5 Surprises From Donald Trump's Political Trial Investigation

Washington (CNN) – The political trial investigation against President Donald Trump has had it all: contentious public hearings, unexpected bombs and a good deal of conspiracy theories.

House Democrats have spent the past two months interviewing witnesses and preparing their case against Trump. The Chamber's Intelligence Commission is writing a report that will detail the accusations that could become formal articles of political trial next month.

Before the next phase begins, here is a look at five surprising moments of the political trial investigation that captivated Washington and changed the course of the investigation.

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Crucial call in a Kiev restaurant

During the first public hearing, US diplomat Bill Taylor made an unexpected announcement: he recently learned that his assistant heard a phone call in which Trump spoke about Ukraine possibly announcing investigations into former Vice President Joe Biden. Not only that, but the presidential phone call was held in public, in a crowded restaurant in Kiev.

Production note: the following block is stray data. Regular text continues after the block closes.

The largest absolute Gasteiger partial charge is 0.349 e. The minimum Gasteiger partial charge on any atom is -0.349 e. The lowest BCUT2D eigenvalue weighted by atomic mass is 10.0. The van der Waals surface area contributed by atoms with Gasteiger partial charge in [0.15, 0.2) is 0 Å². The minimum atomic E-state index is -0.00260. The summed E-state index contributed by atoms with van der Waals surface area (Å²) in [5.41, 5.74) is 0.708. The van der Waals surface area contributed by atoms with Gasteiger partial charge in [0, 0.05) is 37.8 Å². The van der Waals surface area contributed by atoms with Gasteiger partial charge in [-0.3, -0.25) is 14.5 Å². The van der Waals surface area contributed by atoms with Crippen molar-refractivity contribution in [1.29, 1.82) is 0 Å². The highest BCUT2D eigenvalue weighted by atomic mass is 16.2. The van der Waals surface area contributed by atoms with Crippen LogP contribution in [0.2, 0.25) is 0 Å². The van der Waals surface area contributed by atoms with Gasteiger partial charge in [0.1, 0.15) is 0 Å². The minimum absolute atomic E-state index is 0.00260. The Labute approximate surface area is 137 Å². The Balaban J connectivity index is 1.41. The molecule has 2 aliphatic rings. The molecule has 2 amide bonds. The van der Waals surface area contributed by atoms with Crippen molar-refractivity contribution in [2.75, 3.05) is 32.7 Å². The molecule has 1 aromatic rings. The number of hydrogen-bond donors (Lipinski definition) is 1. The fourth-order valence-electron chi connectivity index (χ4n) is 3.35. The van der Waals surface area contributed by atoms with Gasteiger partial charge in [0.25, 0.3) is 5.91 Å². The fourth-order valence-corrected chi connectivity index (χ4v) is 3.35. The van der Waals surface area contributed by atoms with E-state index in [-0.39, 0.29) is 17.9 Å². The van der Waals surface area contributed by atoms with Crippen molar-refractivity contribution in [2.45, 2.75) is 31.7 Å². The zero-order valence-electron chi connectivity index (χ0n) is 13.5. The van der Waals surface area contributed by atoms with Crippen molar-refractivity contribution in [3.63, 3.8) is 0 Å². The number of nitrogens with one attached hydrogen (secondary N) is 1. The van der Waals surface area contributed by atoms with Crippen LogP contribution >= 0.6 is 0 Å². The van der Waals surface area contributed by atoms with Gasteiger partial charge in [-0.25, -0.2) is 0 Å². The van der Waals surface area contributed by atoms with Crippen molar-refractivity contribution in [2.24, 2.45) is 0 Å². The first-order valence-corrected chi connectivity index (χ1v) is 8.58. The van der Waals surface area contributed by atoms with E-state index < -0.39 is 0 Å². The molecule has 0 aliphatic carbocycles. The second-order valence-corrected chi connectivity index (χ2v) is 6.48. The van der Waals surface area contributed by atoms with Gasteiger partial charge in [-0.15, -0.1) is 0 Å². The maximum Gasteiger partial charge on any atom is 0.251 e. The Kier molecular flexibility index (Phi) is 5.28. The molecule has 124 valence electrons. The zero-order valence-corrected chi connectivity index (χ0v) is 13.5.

The revelation initiated a frenzy. Journalists rushed to discover the identity of the assistant. The Democrats hastily scheduled a closed-door deposition. The assistant, David Holmes, finally told his story to the public at a political trial hearing last week, explaining that he heard parts of a call in July between Trump and the US ambassador to the European Union, Gordon Sondland.

LOOK: The call David Holmes heard: Trump asked Sondland about “the investigation”